At 6-foot-8 and 220 pounds, New Hampton School's Noah Vonleh looks every bit the part of a power forward. But when you study his skill set and see the performances he’s able to put together, you’re left with the impression that this is an elite small forward prospect who will be a matchup advantage for years to come.
Vonleh established himself as an elite prospect in the Class of 2014 due in large part to his offensive versatility, which is his No. 1 strength. Now that he has reclassified to the 2013 class, the fact that he has already demonstrated that he can hit the open 3-point shot and has shown how effective he is in any pick-and-pop actions, will make him a hot commodity immediately. Perhaps his greatest asset is putting the ball on the floor and slashing to the rim. You put a like-sized defender or a smaller guy on him and he takes him to the elbow and begins to operate his face-up game or he makes a flex cut to the basket and now it's a layup. He’s a guy you want to move around on offense and take advantage of his various skills: shooting, ball handling, and at times, passing and facilitating for others.
He grew up playing in the paint because of his height but he has since slowly migrated to the perimeter, which helps him on defense where he is blossoming into an emerging shot blocker. Again, his versatility shines through on D as he can block a shot and run the floor and finish with a monstrous dunk or grab the rebound and lead the break himself. He uses his size and athletic ability to be a game-changer on the glass, especially on the offensive end because he knows he can get second chance points.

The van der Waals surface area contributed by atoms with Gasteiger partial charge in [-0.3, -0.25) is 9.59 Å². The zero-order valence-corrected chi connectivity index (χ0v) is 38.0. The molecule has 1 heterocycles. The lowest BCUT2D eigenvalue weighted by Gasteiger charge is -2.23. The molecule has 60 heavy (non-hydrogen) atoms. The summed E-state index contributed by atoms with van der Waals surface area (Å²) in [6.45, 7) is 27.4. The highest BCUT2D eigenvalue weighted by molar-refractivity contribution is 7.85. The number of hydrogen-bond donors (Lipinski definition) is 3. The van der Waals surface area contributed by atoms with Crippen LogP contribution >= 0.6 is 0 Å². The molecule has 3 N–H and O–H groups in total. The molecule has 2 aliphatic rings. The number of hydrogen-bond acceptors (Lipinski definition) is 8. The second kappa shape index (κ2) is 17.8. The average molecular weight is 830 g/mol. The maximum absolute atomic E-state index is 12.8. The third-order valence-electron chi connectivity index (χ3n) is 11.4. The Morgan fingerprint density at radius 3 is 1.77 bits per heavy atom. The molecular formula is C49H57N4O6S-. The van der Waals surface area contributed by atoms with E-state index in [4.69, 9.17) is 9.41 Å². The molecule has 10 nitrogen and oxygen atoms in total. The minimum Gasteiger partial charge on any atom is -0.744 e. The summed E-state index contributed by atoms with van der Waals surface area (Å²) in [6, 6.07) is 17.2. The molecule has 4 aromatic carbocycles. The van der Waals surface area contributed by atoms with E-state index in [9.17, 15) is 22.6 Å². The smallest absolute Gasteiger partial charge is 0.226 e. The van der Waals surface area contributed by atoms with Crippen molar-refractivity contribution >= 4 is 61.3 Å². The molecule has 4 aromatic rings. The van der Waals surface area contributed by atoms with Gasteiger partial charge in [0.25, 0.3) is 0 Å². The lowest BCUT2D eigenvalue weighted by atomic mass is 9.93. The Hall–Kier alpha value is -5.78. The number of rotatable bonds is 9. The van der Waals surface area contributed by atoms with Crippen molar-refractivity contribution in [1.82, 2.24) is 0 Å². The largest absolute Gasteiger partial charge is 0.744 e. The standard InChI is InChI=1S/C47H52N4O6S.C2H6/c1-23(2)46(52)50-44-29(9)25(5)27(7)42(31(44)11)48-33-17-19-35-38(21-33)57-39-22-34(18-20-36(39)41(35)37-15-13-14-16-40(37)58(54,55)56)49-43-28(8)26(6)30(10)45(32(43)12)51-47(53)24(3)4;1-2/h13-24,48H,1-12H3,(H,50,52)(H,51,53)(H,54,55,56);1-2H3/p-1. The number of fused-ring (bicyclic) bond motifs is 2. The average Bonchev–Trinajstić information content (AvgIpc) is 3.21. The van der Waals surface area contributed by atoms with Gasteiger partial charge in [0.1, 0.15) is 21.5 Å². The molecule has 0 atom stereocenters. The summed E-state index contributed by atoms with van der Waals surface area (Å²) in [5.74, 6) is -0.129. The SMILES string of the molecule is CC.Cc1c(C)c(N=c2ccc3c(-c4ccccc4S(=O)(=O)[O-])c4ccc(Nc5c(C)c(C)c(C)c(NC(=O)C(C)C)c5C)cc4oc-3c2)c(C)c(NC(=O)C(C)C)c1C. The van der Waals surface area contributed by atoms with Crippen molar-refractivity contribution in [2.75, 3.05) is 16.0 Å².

Right now he’s comfortable guarding from 12 feet in, but he has great potential to be an impact defender with the ability to guard multiple spots on the floor. He has to improve his footwork to lock down perimeter players -- the ability to chase down shooters off screening action is a glaring weakness -- but that will be part of his growing process as a player.
Another special quality about Vonleh is that he can play at different speeds, a facet of the game most young players struggle with at this level. You can put him in transition sequences and he can finish at the rim or protect it on defense. And when the game slows down, he can execute set plays effectively.
He’s already a hard matchup but when he brings the intensity to the floor, he’s a dominating factor. That much was apparent at the Adidas Invitational, where he put up several double-doubles and had some 20-point games.
What will his reclassifying do to his recruiting?
Well, it will expedite the process with schools hoping to lure him on campus quickly for an official visit. It most likely takes him out of the running for the November early signing period as he will want to do his due diligence in finding the right fit for his special talents. This early decision should also put him in play for the McDonald’s All-American Game as well.
It’s also worth noting that often when an elite kid moves up to a higher class they usually don’t maintain that top-10 status. But Vonleh hasn't just played like an elite prospect in his class, he's performed like a top-10 guy in the nation period.
It just goes to show how much potential he really has.